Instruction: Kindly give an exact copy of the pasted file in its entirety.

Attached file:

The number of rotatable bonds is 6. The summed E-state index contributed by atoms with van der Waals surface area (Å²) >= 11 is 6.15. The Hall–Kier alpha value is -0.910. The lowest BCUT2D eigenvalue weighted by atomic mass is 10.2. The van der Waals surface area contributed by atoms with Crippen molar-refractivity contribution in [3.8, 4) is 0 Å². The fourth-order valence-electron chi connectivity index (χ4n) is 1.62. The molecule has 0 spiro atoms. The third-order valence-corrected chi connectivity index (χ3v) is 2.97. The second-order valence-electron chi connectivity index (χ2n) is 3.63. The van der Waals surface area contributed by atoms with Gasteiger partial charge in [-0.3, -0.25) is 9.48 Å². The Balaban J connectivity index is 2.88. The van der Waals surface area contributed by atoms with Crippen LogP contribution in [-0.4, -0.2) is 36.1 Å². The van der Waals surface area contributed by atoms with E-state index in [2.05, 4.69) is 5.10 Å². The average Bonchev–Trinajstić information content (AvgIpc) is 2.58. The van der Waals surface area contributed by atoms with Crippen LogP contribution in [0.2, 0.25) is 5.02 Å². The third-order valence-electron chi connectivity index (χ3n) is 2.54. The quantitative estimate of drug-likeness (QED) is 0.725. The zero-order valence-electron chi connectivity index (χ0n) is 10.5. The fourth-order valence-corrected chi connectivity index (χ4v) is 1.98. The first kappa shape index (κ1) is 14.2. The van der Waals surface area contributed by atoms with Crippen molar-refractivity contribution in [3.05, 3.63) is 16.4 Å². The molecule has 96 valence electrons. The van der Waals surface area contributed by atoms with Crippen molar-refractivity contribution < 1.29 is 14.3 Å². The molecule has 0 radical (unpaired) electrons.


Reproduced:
The number of rotatable bonds is 6. The summed E-state index contributed by atoms with van der Waals surface area (Å²) >= 11 is 6.15. The Hall–Kier alpha value is -0.910. The lowest BCUT2D eigenvalue weighted by atomic mass is 10.2. The van der Waals surface area contributed by atoms with Crippen molar-refractivity contribution in [3.8, 4) is 0 Å². The fourth-order valence-electron chi connectivity index (χ4n) is 1.62. The molecule has 0 spiro atoms. The third-order valence-corrected chi connectivity index (χ3v) is 2.97. The second-order valence-electron chi connectivity index (χ2n) is 3.63. The van der Waals surface area contributed by atoms with Gasteiger partial charge in [-0.3, -0.25) is 9.48 Å². The Balaban J connectivity index is 2.88. The van der Waals surface area contributed by atoms with Crippen LogP contribution in [-0.4, -0.2) is 36.1 Å². The van der Waals surface area contributed by atoms with E-state index in [2.05, 4.69) is 5.10 Å². The average Bonchev–Trinajstić information content (AvgIpc) is 2.58. The van der Waals surface area contributed by atoms with Crippen LogP contribution in [0.2, 0.25) is 5.02 Å². The third-order valence-electron chi connectivity index (χ3n) is 2.54. The quantitative estimate of drug-likeness (QED) is 0.725. The zero-order valence-electron chi connectivity index (χ0n) is 10.5. The fourth-order valence-corrected chi connectivity index (χ4v) is 1.98. The first kappa shape index (κ1) is 14.2. The van der Waals surface area contributed by atoms with Crippen molar-refractivity contribution in [3.05, 3.63) is 16.4 Å². The molecule has 96 valence electrons. The van der Waals surface area contributed by atoms with Crippen molar-refractivity contribution < 1.29 is 14.3 Å². The molecule has 0 radical (unpaired) electrons.